I have often pleaded, during the many years, without great results in favor of investments in the small agricultures in the poor countries to find a lasting solution to the problem of food insecurity. I am therefore particularly happy that today the heads of the G8 are following this approach.
Strong in this perspective of being able to mobilize in a greater way the means for this stake, the Council of the FAO decided to convoke a World Summit on food security at the level of Heads of State and Governments, to the FAO See in Rome, from 16 to 18 November, 2009. In effect it would be positive to clear a large consensus on the definitive eradication of hunger in the world, so as to allow all the peoples of the Earth to benefit from “the right to food” which is already the most fundamental of all of human rights. On my part I am convinced, because I know that it is not possible technically, that we must focus on the objective for 2025 as has already been done by many liberal American leaders for Latin America and the Caribbean.
Of all the suffering that the African continent experiences, hunger remains the most tragic and the most intolerable. All commitments for Justice and Peace in Africa can but be tied to the need for progress in the realization of the right to food for all. I would like to recall on this, the message by His Holiness Pope Benedict XVI, in June 2008, on the occasion of the High Level Conference of the FAO on world food security, in which he declared: “hunger and malnutrition are unacceptable in a world that, in reality, possesses production levels, resources and sufficient knowledge to put an end to these dramas and their consequences”.
These words testify, if there was any need, to the similarity in views of the Catholic Church and the FAO on this fundamental question. The Church has always given herself the task of comforting the misery of the poorest and the motto of the FAO is “Fiat Panis”: “Bread for all”.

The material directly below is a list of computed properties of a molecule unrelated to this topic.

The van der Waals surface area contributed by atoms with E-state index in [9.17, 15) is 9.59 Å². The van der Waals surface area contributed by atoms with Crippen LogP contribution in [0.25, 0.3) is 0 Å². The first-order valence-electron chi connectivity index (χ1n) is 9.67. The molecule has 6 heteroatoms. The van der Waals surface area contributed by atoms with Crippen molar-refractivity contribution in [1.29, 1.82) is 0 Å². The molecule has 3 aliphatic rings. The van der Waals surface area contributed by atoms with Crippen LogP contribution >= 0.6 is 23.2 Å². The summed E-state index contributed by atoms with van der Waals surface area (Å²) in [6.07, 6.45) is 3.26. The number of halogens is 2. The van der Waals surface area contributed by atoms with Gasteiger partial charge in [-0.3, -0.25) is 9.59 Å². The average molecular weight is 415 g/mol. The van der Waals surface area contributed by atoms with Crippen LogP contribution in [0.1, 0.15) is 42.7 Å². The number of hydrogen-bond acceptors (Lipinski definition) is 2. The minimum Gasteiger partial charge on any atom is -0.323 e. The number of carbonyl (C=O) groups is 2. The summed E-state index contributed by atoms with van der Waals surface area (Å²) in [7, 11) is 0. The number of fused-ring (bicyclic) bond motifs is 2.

You underline, Most Holy Father, in your last Encyclical “Caritas in Veritate” that any economic decision has a moral consequence. And it is to this level that we must raise ourselves, as you wrote: “The economy needs ethics in order to function correctly — not any ethics whatsoever, but an ethics which is people-centered”. Leopold Sedar Senghor said, allow me to quote him here: “we must light the lamp of the spirit for wood not to rot, for flesh not to mold...”.
The FAO makes every effort with its own means and despite the restrictions or obstacles it may encounter, to mobilize all the actors and decision makers in the fight against hunger and in the development of programs aiming to improve food security, as a priority in more vulnerable countries.
What animates us is the face of this man, that woman, that child who looks at us fixedly, an empty belly waiting for its daily bread and whose sadness and despair haunt our agitated sleep. It is the principle of the “centrality of the human being” that you opportunely mentioned in your encyclical Most Holy Father.
The vision of a world free of hunger is possible, if there is a political will at the highest level. In fact, several countries in Africa have managed to decrease famine. These would be Cameroon, Congo, Ethiopia, Ghana, Nigeria, Malawi, Mozambique and Uganda.
The great spiritual and moral forces are an inestimable support for us in our activities. Because the task is colossal in effect and our ability to act is not always up to the level of the will that animates us. We will never have too many means to satisfy the “right to food” for all.
I would also like to praise the Church’s action in the field of the poorest. The missionaries, the religious and many communities often do the difficult tasks, at times the ungrateful but always useful alongside inter-governmental organizations of the NGOs and civil society. I would like to greet these men and women who I saw act in many countries with discretion and effectiveness.
Above all I would like to underline the convergence of religious teachings, especially those of the Catholic Church and Islam, towards the need to watch over the rational management of resources on the basis of a strategy of action respectful of persons and things of this world, far from excess and waste. All these teachings underline the fundamental role of social responsibility, recommending solicitude towards the poorest. The “social doctrine of the Church” from this point of view is essential.
Allow me to finish this intervention by quoting a verse from the Qur’an: “And when We decide to destroy a town, We send a definite order to those among them who are given the good things of this life. Then, they transgress therein, and thus the word is justified against it. Then We destroy it with complete destruction” (Surah Al-Isra, Verse 16).
May our world avoid this collapse!